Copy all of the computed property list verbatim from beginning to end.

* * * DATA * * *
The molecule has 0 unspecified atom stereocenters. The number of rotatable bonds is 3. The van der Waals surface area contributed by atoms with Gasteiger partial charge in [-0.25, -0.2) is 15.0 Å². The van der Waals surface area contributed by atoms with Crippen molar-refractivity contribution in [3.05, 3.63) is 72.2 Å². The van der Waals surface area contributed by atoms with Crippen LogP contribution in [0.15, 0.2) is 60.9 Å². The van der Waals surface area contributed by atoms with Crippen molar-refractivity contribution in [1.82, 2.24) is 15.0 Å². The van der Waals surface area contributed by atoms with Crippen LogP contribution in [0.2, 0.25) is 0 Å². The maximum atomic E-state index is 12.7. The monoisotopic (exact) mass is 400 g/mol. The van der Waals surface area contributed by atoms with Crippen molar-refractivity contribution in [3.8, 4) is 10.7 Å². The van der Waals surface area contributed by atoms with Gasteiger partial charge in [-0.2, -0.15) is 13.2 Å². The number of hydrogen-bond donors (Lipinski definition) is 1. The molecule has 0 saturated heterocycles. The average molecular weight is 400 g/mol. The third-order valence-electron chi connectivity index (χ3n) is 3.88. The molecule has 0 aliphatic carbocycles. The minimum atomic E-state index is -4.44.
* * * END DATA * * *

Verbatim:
The molecule has 0 unspecified atom stereocenters. The number of rotatable bonds is 3. The van der Waals surface area contributed by atoms with Gasteiger partial charge in [-0.25, -0.2) is 15.0 Å². The van der Waals surface area contributed by atoms with Crippen molar-refractivity contribution in [3.05, 3.63) is 72.2 Å². The van der Waals surface area contributed by atoms with Crippen LogP contribution in [0.15, 0.2) is 60.9 Å². The van der Waals surface area contributed by atoms with Crippen molar-refractivity contribution in [1.82, 2.24) is 15.0 Å². The van der Waals surface area contributed by atoms with Crippen LogP contribution in [0.2, 0.25) is 0 Å². The maximum atomic E-state index is 12.7. The monoisotopic (exact) mass is 400 g/mol. The van der Waals surface area contributed by atoms with Crippen molar-refractivity contribution in [3.8, 4) is 10.7 Å². The van der Waals surface area contributed by atoms with Gasteiger partial charge in [-0.2, -0.15) is 13.2 Å². The number of hydrogen-bond donors (Lipinski definition) is 1. The molecule has 0 saturated heterocycles. The average molecular weight is 400 g/mol. The third-order valence-electron chi connectivity index (χ3n) is 3.88. The molecule has 0 aliphatic carbocycles. The minimum atomic E-state index is -4.44.